I recently posted about an excellent book on the financial crisis--Gary Gorton's SLAPPED BY THE INVISIBLE HAND. I now have two additional books to recommend. The first is by Carmen M. Reinhart & Kenneth S. Rogoff, THIS TIME IS DIFFERENT: EIGHT CENTURIES OF FINANCIAL FOLLY, and hte second is by Raghuram G. Rajan, FAULT LINES: HOW HIDDEN FRACTURES STILL THREATEN THE WORLD ECONOMY. One can get a good understanding of the causes of the crisis by reading these three books.
Reinhart & Rogoff look at eight centuries of data concerning financial crises. The information is sobering on at least two accounts--the frequency of the crises and the severity of the recession following a banking crisis. They also not that crises often follow a period when the belief at the time is that "this time is different" and complacency or hubris leads to problems. It is interesting to note that for many of the crises, a run-up of housing prices preceeded the collapse.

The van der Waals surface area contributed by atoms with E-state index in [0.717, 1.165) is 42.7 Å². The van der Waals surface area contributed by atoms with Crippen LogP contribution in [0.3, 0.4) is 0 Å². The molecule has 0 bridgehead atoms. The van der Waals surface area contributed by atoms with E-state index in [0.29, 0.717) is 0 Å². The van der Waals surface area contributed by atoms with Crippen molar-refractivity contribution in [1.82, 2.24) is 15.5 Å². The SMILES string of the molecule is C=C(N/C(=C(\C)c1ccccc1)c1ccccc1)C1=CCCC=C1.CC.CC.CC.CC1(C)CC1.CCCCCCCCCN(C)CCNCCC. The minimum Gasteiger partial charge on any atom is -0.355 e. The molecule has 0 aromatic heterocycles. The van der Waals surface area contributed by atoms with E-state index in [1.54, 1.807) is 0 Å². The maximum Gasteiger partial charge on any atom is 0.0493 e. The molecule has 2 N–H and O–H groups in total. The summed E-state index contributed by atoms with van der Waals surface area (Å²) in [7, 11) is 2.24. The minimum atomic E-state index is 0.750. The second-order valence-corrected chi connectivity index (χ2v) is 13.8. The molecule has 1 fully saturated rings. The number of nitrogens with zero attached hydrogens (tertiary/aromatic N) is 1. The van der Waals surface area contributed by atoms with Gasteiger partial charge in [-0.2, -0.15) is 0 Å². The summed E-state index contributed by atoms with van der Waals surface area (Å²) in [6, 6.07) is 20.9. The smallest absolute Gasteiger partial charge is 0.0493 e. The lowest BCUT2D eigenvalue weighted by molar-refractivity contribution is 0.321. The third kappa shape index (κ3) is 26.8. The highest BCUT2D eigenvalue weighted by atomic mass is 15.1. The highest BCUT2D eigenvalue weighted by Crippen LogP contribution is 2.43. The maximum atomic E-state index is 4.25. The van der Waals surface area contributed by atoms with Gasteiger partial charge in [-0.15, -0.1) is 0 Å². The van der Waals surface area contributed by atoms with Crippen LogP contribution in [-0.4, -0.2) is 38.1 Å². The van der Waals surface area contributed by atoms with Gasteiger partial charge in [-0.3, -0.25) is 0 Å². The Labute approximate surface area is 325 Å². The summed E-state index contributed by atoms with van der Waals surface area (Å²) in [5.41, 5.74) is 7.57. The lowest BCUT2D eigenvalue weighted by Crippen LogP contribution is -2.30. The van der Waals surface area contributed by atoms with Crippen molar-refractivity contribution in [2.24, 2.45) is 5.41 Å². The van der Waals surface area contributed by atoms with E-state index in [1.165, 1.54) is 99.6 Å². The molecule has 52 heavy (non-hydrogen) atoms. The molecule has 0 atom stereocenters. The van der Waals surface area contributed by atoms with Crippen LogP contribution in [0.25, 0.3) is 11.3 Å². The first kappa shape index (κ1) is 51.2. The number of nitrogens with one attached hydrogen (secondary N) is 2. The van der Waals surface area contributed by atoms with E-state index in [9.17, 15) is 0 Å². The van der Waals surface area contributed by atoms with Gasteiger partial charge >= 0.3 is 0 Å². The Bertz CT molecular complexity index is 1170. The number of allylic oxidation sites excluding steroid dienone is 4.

Gorton shows how much what happened can be described as a bank run in the shadow banking sector. Since I wrote on it previously, I won't add more here. Rajan's book tries to be the most comprehensive regarding the recent crisis. He pins the blame on the places I have suggested in the past--policymakers, the financial firms, the global saving glut, and poor regulation. He also discusses the problems caused by policymakers responding to a downturn given that the safety net in American society is less secure than in Europe. He notes a key pointsthat I think has not received adequate attention. Low interest rates have two negative effects--it reduces incomes of savers and it encourages people who want more return to take on more risk by increased leverage.
I highly recommend all three books for a greater understanding of the crisis. Hopefully, a better understanding can aid in determing how best to encourage a sustainable recovery.